Hennie Kuiper

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Hennie Kuiper
Hennie kuiper-1509882821.jpg
Kuiper in 1988
Personal information
Full nameHendrikus Andreas Kuiper
Born (1949-02-03) 3 February 1949 (age 71)
Denekamp, Netherlands
Team information
Current teamRetired
Rider typeAll-Rounder
Major wins
Grand Tours
Tour de France
3 individual stages (1976, 1977, 1978)
2 TTT stages (1976, 1978)
Vuelta a España
2 individual stages (1975, 1976)

Stage Races

Tour de Suisse (1976)

Single-Day Races and Classics

World Road Race Championships (1975)
National Road Race Championships (1975)
Tour of Flanders (1981)
Giro di Lombardia (1981)
Paris–Roubaix (1983)
Milan–San Remo (1985)

Hendrikus Andreas "Hennie" Kuiper (born 3 February 1949) is a Dutch former professional road racing cyclist. His career includes a gold medal in the Olympic road race at Munich in 1972, becoming world professional road race champion in 1975, as well as winning four of the five “Monument” classics. He rode the Tour de France 12 times, finishing second twice and winning the stage to Alpe d'Huez on two occasions. Kuiper, Ercole Baldini and Paolo Bettini are the only riders to have won both the Olympic road race and the world professional road race.


Kuiper was born in Denekamp, in Overijssel province. His serious introduction to the bicycle was to and from school in Enschede. He started participating in junior races from 14 and from 19 to 23 he won 39 times as an amateur. The climax of his amateur career was gold in the Olympic road race in Munich in 1972, riding the final 40 km alone.[1] He also won the Tour of Britain (Milk Race) that year.

Professional career[edit]

Kuiper turned professional in 1973 with the small German team Haro-Rokado. His career took off in 1975 when he signed for the Dutch team, Frisol, where he got more chances to shine and formed a partnership with José De Cauwer (who worked for Kuiper in races) that lasted until 1980. The 1975 season saw Kuiper become world champion at Yvoir in Belgium, winning a tough race over 260 km, with 21 ascents of a 3 km (2 mi) climb.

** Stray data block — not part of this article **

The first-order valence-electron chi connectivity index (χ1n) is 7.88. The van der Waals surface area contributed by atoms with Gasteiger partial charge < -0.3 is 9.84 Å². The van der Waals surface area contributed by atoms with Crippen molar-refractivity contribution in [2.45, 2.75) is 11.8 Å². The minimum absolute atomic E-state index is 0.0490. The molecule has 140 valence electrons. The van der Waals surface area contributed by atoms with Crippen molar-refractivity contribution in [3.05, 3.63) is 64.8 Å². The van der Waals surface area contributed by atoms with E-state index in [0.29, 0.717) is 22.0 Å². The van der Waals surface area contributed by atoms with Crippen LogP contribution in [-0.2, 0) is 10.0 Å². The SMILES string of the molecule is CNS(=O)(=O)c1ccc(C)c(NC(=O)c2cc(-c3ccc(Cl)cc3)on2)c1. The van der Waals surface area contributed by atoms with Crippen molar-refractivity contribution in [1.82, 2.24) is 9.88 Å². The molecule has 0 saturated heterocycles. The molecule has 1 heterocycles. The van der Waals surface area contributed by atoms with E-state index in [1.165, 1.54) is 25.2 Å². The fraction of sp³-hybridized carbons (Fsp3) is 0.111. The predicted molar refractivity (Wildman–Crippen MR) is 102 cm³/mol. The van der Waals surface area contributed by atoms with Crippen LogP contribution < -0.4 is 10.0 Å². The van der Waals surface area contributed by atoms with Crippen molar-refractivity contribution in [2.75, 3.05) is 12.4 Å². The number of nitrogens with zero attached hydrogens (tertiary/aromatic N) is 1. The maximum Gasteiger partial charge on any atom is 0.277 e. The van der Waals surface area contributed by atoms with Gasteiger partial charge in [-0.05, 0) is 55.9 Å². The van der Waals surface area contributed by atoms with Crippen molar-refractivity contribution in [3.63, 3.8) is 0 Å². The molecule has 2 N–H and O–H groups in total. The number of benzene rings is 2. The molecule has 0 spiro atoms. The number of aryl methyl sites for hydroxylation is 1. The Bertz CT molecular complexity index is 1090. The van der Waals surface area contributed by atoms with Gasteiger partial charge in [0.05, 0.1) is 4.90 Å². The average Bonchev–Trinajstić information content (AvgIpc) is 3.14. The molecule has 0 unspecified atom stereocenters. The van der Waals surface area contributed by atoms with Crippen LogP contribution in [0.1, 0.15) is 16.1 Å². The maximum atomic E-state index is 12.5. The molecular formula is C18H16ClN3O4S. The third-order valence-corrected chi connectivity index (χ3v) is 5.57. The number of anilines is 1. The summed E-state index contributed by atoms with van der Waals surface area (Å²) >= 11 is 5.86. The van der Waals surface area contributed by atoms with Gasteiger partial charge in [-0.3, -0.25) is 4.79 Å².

Kuiper signed for TI–Raleighin 1976 and finished second in the 1977 Tour de France 48 seconds behind Bernard Thévenet, who later admitted using steroids. Kuiper won the mountain stage at Alpe d’Huez, a feat he repeated in 1978. Kuiper finished fourth in the 1979 Tour and second in 1980 behind Joop Zoetemelk. That second place ended his best years as a stage race rider and in 1981 he moved to DAF Trucks and re-invented himself as a one-day classics rider. 1981 saw him win the Tour of Flanders and the Giro di Lombardia while in 1983 he won Paris–Roubaix at the 11th attempt. In 1985, at 36, he won Milan–San Remo. His retirement came on 6 November 1988 at 39 at a small cyclo-cross at Oldenzaal in his home province.

Team manager[edit]

After retirement Kuiper managed the small German pro squad Team Stuttgart between 1989 and 1990. In 1991 he became head of the Telekom team. In 1992 he was approached by Jim Ochowicz, manager of the American Motorola team, to become assistant team manager. Kuiper stayed with Motorola for four years. Since 1997 he has worked for the Rabobank team in public relations, as well as coaching the Dutch national team on occasions. He has two sons from his first marriage with Ine Nolten: Patrick Kuiper and Bjorn Kuiper. He lives with his second wife, Marianne, in Lonneker.

Career achievements[edit]

Major results[edit]


  • 3rd Overall Tour of Yugoslavia
    • 1st Stage 2


  • 3rd Overall Rheinland-Pfalz Rundfahrt
    • 1st Stage 7
  • 1st Overall Circuit de Saône-et-Loire
  • 1st Stage 5 Tour of Yugoslavia
  • 1st Stage 1a Trois jours de Hénin Liétard



  • 1st Stage 2 Tour de l'Aude


  • 1st GP Union Dortmund
  • 1st Overall Tour d'Indre-et-Loire











Grand Tour general classification results timeline[edit]

Grand Tour 1973 1974 1975 1976 1977 1978 1979 1980 1981 1982 1983 1984 1985 1986 1987 1988
A pink jersey Giro d'Italia 16 DNF 22 44
A yellow jersey Tour de France 11 DNF 2 DNF 4 2 30 9 DNF 56 DNF 95
A red jersey Vuelta a España 5 6 5

DNF = Did Not Finish


  • 1973 Haro
  • 1974 Rokado
  • 1975 Frisol
  • 1976-78 TI–Raleigh
  • 1979-80 Peugeot
  • 1981-82 DAF Trucks
  • 1983 Aernoudt
  • 1984 Kwantum Hallen-Yoko
  • 1985 Verandalux
  • 1986 Skala-Skil
  • 1987 Roland-Skala
  • 1988 Sigma-FINA

See also[edit]


  1. ^ "Hennie Kuiper Olympic Results". sports-reference.com. Archived from the original on 25 October 2014. Retrieved 25 October 2014.

External links[edit]

Sporting positions
Preceded by
Cees Priem
Dutch National Road Race Champion
Succeeded by
Jan Raas
Preceded by
Piet Kleine
Dutch Sportsman of the Year
Succeeded by
Gerrie Knetemann